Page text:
Tuesday, November 6, 2007

Our Dollar May be Stronger, But Wireless is no Bargain - Will the iPhone Come to Canada?

Here's another post I've been wanting to write since coming back from VON, and I'm glad I waited. Anyone who knows me is familiar with my seemingly odd habit of hardly ever using my cell phone when I'm on the road, especially in the U.S. I know it defeats the purpose of have a mobile phone, but I seem to manage just fine.

While Americans take it for granted that cell phone usage is practically free, that's far from the case in Canada. I may seem like a voice in the wilderness when I try to explain this when I'm in the States, but now I've got some great backup to support my story. I've got two items to share with you on this front, and if you're wondering about the high cost of cell phone service in Canada, you'll find these well worth reading.

First is a terrific post from Friday by colleague and fellow Canadian blogger, Alec Saunders. Alec and I were at VON last week in Boston, and he's a much better technology adopter than me. We're seeing a proliferation of mobile VoIP solutions right now - I've posted about some, and Alec has posted quite a bit more.

Alec's post is a great case study in how a Canadian can use these various solutions to keep their cell phone costs down when travelling in the U.S. Most travelers routinely get local SIM cards to reduce their mobile costs, but as Alec explains, you can take the savings to a whole other level by using solutions such as Mobivox and Truphone. He's got the right idea here, and I plan to follow his lead when I travel next to the States. Great workaround, Alec!

On this note, by the way, I'll steer you to a panel I moderated at VON last week about adding mobility to Skype, which Alec attended. Mobivox, Truphone and others provided a rich perspective on the various ways you can cut mobile costs with Skype. These are all companies to watch, especially iSkoot, who is partnering with Skype on 3 Skypephone, which just launched last week.

Secondly, there was a timely article in today's Globe & Mail about the iPhone's pending launch in Canada. The article brings to light a number of issues that illustrates how the market up here is different, and how the iPhone would be a very expensive proposition based on our existing rate plans.

The print edition of this article provides detailed comparisons of rate plans for Canada, the U.S. and the E.U., and you'll just have to take my word that Canadian rate plans are simply not competitive. You can be sure that Apple is concerned that our expensive service plans will dampen demand for the iPhone, especially when Canadians can see how much cheaper it is to have all these goodies in the U.S.

So, we may have a stronger dollar right now, but this is not a great market for something as game-changing as the iPhone. Apple is setting a precedent for a handset vendor to dictate market terms to the mobile operators, and it will be interesting to see how Rogers plays this card. Regardless of how it unfolds, this article is a big picture exclamation point on what's driving Alec Saunders to do what he's doing - and you can be sure that others will follow.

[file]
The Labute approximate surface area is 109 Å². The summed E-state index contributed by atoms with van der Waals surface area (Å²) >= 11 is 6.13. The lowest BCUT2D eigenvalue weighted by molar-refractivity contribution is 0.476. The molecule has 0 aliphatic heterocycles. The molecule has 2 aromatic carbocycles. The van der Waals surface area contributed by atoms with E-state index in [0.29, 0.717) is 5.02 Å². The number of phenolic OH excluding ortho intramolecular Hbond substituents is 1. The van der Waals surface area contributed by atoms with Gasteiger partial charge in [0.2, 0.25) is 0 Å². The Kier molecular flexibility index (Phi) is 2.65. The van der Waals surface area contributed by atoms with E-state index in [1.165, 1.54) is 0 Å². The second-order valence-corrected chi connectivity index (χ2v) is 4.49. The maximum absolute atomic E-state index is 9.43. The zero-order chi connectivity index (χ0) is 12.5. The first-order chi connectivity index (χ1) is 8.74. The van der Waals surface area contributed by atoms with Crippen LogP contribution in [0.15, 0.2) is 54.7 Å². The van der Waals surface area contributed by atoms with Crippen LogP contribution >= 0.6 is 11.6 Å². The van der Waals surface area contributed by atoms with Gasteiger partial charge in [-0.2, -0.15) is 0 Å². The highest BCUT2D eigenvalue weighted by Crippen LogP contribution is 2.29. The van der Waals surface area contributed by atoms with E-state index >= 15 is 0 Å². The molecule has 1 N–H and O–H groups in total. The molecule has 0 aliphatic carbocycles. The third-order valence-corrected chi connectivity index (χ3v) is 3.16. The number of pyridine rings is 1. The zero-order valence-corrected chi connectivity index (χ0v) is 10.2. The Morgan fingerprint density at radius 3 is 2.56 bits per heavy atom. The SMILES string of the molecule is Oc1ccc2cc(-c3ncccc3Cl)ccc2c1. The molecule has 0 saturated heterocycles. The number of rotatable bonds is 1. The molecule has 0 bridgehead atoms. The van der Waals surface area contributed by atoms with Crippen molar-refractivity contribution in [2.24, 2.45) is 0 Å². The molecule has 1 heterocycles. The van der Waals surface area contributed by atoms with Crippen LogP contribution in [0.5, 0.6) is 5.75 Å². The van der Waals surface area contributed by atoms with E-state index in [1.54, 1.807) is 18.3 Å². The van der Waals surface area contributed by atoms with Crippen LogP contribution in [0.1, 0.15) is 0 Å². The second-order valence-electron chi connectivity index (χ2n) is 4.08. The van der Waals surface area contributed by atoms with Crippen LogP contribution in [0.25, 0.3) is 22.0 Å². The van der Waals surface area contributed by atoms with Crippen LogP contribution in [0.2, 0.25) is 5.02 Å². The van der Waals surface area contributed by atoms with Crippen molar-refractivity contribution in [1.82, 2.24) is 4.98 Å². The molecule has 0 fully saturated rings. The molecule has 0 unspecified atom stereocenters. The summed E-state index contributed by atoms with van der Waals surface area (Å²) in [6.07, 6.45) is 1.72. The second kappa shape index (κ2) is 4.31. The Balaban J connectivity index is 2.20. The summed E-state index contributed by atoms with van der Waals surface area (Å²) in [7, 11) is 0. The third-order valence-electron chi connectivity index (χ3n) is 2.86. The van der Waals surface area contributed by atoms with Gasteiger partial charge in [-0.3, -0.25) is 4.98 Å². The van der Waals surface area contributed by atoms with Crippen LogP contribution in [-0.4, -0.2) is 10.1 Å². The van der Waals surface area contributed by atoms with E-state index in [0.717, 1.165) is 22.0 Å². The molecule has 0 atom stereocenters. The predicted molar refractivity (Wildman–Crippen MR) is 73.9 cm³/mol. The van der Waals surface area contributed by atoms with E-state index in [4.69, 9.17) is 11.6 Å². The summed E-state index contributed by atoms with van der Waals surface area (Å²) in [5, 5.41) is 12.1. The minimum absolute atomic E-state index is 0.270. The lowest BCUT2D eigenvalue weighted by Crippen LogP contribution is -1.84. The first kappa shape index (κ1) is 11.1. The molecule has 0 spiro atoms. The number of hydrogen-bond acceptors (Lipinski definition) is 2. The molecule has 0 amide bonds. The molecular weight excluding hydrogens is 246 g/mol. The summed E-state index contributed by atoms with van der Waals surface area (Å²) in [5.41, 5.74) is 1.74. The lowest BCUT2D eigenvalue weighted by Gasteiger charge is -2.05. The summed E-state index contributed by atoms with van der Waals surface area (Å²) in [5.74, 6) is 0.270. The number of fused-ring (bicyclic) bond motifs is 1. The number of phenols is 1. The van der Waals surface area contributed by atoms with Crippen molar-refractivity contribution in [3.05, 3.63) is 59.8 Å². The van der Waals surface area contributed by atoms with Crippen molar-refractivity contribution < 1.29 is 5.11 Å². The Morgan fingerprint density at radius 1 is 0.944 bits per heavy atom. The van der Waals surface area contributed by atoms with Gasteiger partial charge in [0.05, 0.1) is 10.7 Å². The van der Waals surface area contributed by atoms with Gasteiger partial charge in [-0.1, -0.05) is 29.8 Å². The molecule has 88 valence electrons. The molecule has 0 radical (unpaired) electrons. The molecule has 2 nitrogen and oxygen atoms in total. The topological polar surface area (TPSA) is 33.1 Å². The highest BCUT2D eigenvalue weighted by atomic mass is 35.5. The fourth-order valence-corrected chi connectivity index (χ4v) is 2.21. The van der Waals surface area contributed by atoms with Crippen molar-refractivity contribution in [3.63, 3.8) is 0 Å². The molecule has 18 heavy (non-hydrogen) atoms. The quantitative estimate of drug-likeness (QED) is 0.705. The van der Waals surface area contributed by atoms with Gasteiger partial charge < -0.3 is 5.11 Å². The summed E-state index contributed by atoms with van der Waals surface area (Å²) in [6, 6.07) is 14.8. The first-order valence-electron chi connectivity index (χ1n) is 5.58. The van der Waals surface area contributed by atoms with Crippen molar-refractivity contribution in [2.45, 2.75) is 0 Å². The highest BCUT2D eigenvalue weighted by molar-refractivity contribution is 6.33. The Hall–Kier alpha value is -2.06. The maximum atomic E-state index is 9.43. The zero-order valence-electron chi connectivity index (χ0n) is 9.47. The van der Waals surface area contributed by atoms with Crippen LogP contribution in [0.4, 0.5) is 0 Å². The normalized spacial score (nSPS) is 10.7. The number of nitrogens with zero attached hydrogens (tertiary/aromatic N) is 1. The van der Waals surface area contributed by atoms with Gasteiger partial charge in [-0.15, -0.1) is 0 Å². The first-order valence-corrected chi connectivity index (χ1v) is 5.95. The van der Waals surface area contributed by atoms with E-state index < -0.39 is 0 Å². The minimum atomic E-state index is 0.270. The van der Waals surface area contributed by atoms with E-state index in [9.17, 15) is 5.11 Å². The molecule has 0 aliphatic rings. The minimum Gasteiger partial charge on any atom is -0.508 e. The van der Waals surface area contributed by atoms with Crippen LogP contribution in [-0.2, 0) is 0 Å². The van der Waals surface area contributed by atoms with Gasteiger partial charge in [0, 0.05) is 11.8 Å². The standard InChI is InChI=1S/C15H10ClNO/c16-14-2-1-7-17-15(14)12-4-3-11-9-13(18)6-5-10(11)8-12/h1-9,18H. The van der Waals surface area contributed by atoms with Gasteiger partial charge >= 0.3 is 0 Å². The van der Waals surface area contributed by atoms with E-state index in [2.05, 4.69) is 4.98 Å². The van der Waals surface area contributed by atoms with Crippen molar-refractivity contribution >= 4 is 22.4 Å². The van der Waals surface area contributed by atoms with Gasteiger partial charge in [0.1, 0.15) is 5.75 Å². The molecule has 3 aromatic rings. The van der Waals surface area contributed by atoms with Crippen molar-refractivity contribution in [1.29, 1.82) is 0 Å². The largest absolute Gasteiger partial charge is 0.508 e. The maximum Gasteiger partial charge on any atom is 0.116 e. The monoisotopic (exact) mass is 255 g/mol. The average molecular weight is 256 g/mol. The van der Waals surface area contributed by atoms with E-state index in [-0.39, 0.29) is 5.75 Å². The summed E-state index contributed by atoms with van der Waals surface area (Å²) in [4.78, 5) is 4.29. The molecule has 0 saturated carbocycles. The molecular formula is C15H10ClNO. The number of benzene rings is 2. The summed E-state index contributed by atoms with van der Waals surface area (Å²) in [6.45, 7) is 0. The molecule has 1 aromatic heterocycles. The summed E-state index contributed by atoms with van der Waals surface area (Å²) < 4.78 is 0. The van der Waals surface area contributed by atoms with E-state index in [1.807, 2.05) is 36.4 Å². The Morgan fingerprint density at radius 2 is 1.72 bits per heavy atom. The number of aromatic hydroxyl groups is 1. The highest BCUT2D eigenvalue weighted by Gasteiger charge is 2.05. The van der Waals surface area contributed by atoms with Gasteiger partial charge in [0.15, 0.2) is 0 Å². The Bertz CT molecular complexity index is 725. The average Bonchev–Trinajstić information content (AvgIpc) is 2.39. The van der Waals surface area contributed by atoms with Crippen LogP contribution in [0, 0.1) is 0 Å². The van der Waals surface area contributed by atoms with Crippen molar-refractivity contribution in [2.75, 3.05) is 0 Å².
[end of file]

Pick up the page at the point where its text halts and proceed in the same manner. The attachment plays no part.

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ipcom said...

Posted by: PhoneBoy

Alec Saunders explained the whole thing to me over lunch. It boils down to the fact that Rogers is raking in the dough and the other two providers can't lower their prices or they'll start losing money.

ipcom said...

Posted by: Moshe Maeir

As I commented on Alec's informative post (http://flatplanetphone.com/wordpress/?p=370), there is a small problem -- a lot of people (especially if someone else is paying their phone bill) are lazy. You need a solution where you dial normally and the call goes out in a cheaper method, without any customer intervention. That will be big.

ipcom said...

Posted by: Shai Berger

I heard an interesting comment at one of the VON panels (I forgot which one) from Brough Turner

The gist of it was...

Now that there are nearly 200 countries with cell phone service, some interesting patterns emerge. Competitiveness in both features and price don't start until there are 3 nation-wide carriers. And things don't really heat up until there are 4.

So, we're "one short" in Canada, at least. I would say we're even further behind because we have only one GSM provider.

The only answer is to allow foreign competition.

I wrote about this here:

- Shai

ipcom said...

Posted by: Peter

I am in the US. My son is attending school in Canada at U of W, my alma mater. We are looking at wireless for him and the prices seem quite high compared to the US. We are trying to find a plan that includes long distance to the US (in and out) plus text messaging (approx. 800 messages/month)and other usual features. Can anyone give me some direction???? I have been long out of Canada and I am not familiar with the different carriers. My email is pczarny@airmail.net - any help will be appreciated.